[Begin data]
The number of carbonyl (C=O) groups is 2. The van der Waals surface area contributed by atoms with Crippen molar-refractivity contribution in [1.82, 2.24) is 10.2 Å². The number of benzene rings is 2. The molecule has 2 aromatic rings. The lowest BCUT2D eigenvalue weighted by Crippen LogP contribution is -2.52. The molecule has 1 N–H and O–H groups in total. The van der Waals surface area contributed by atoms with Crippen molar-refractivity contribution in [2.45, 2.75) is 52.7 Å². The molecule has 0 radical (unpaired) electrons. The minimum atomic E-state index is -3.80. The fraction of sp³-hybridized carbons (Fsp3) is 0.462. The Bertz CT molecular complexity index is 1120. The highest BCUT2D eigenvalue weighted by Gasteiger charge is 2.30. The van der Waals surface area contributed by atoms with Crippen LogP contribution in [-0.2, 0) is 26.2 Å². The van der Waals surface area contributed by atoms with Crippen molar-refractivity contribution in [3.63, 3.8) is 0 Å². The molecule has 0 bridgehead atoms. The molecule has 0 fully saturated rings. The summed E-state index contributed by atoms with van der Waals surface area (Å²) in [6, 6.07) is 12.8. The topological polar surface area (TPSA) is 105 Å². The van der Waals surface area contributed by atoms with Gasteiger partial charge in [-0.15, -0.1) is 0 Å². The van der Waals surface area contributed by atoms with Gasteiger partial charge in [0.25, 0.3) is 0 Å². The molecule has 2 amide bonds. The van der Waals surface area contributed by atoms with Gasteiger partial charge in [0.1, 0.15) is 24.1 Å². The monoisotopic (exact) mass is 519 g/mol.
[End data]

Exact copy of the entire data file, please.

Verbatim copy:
The number of carbonyl (C=O) groups is 2. The van der Waals surface area contributed by atoms with Crippen molar-refractivity contribution in [1.82, 2.24) is 10.2 Å². The number of benzene rings is 2. The molecule has 2 aromatic rings. The lowest BCUT2D eigenvalue weighted by Crippen LogP contribution is -2.52. The molecule has 1 N–H and O–H groups in total. The van der Waals surface area contributed by atoms with Crippen molar-refractivity contribution in [2.45, 2.75) is 52.7 Å². The molecule has 0 radical (unpaired) electrons. The minimum atomic E-state index is -3.80. The fraction of sp³-hybridized carbons (Fsp3) is 0.462. The Bertz CT molecular complexity index is 1120. The highest BCUT2D eigenvalue weighted by Gasteiger charge is 2.30. The van der Waals surface area contributed by atoms with Crippen LogP contribution in [-0.2, 0) is 26.2 Å². The van der Waals surface area contributed by atoms with Crippen molar-refractivity contribution in [3.63, 3.8) is 0 Å². The molecule has 0 bridgehead atoms. The molecule has 0 fully saturated rings. The summed E-state index contributed by atoms with van der Waals surface area (Å²) in [6, 6.07) is 12.8. The topological polar surface area (TPSA) is 105 Å². The van der Waals surface area contributed by atoms with Gasteiger partial charge in [-0.15, -0.1) is 0 Å². The van der Waals surface area contributed by atoms with Gasteiger partial charge in [0.25, 0.3) is 0 Å². The molecule has 2 amide bonds. The van der Waals surface area contributed by atoms with Gasteiger partial charge in [0.1, 0.15) is 24.1 Å². The monoisotopic (exact) mass is 519 g/mol.